Those Red Circles on Michael Phelps’s Shoulders Helped Put More Gold Medals Around His Neck
There were a lot of constants in Michael Phelps’s appearances so far in his final Olympics in Rio de Janeiro. The ever-present headphones, the focused stare (despite the antics of would-be foil Chad le Clos) and the impossibly long arms flapping back and forth like a bird of prey before each race start. Yet there was also a striking difference – those red circles that popped up on one of the 26 Olympic medal winner’s shoulders before his first race and then, as the competition progressed, spread to the other shoulder and across his broad back. This left the social media sphere all a-twitter about what the heck was going on behind closed doors. What was Phelps doing to himself to leave such marks?
The answer is less sinister than you might imagine. The bruising was caused by cupping, a therapy that has been used by Traditional Chinese Medicine practitioners for centuries. To find out more about it, we posed a few questions to Sue Falsone, the first female head athletic trainer in any American major league sport (Los Angeles Dodgers), owner of Structure and Function and author of the forthcoming book Bridging the Gap.
Why are Michael Phelps and some of the other US swimmers using cupping?
Cupping helps with microcirculation in the areas where the cups are placed. If there has been an injury or soft tissue restriction in a certain spot, cupping not only improves blood flow to it, but can actually create new blood vessels. It can also help flush out toxins as the excess blood is removed from the area and the body is healing the bruising. It can also dilute inflammatory markers by bringing more blood to the area that has been cupped.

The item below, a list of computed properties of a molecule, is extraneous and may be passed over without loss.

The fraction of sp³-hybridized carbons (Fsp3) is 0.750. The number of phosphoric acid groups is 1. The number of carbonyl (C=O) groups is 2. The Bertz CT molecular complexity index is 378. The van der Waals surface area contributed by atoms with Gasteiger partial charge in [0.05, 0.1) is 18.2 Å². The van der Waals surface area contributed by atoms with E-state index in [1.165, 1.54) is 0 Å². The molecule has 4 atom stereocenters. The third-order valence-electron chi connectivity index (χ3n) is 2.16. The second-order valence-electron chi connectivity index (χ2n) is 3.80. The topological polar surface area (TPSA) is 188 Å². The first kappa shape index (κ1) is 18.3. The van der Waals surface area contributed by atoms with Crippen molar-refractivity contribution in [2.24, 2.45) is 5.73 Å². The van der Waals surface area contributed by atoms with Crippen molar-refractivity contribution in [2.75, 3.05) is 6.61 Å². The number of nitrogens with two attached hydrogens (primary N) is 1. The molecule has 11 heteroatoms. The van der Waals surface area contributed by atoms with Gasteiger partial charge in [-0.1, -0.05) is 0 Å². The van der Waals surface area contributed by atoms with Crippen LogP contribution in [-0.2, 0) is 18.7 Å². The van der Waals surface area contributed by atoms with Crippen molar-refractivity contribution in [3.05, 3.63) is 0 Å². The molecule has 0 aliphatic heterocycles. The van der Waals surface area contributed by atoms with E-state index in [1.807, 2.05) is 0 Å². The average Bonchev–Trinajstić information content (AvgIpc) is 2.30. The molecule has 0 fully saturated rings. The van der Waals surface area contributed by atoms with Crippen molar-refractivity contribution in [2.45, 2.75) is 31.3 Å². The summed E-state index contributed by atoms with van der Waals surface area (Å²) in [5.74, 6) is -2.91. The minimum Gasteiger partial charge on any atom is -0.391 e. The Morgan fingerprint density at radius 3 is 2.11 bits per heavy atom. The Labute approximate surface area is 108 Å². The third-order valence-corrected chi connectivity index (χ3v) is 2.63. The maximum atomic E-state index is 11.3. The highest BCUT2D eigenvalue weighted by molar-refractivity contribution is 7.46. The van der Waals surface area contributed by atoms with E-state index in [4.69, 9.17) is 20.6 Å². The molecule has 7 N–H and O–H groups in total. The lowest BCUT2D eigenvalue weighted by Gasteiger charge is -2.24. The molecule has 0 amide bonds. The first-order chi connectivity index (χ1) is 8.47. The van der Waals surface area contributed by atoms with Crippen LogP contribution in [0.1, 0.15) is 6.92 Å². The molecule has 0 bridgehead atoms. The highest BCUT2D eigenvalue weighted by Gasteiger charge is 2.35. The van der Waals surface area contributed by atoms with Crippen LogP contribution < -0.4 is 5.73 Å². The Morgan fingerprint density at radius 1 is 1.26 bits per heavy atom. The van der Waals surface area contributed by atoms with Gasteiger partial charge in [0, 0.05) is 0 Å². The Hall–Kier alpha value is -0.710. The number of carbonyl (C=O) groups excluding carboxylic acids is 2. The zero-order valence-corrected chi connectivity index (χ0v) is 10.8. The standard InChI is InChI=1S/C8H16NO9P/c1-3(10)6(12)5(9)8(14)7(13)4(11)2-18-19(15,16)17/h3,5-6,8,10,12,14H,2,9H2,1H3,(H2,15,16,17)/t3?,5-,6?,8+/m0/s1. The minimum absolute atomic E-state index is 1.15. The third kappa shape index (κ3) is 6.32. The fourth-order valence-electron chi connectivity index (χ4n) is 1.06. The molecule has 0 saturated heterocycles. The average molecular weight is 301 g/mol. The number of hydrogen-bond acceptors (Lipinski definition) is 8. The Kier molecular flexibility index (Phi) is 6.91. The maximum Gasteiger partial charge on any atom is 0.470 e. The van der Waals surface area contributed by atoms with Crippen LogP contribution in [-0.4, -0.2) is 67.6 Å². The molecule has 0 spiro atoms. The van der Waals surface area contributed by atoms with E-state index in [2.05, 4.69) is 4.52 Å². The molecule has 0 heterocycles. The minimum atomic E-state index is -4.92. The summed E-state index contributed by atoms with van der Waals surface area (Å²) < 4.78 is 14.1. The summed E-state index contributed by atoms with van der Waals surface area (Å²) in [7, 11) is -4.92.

What advantage does cupping provide over other soft tissue techniques?
Almost every other kind of soft tissue therapy is compressive. Cupping is distractive and pulls layers of muscle, skin and fascia away from each other as some tissue is sucked up into the cup. This creates micro-trauma that kicks the body’s healing mechanism into high gear. Cupping doesn’t replace other mobility work but can complement it.
Other than improving circulation, what other benefits does cupping have?
Sometimes athletes get a buildup of interstitial fluid, that can cause secondary injury to healthy cells in that area. Cupping can help flush this fluid out. If someone has been struggling with pain, cupping can hit a kind of neurological reset button that helps reduce pain sensations. The mechanoreceptor stimulation that cupping causes is also believed to trigger the release of pain-blocking neurotransmitters in the brain.
Is cupping a one-size-fits-all method or are there different techniques?
With my clients I use three different techniques. If I have concerns over the athlete’s general physiology then I’ll use static-static cupping, in which I’ll place several cups on the patient while they’re still and leave them in place. For an athlete who has a fascial restriction I’ll lubricate the skin and then perform dynamic-static cupping, in which they’re still but I move the cups around slowly. Finally, if someone is having trouble restoring movement to a motion segment, I’ll try using static cup placement while they’re moving, such as doing Child’s Pose while cups are on their lower back to help a lumbar spine problem.
Will those nasty bruises go away?
Some people’s bruise patterns certainly get pretty colorful. But as the body responds to the micro-trauma the bruising starts to dissipate. Most athletes find it goes away completely in three to 10 days, depending on their individual physiology, general health and other factors. So no, Michael Phelps won’t be scarred for life by cupping!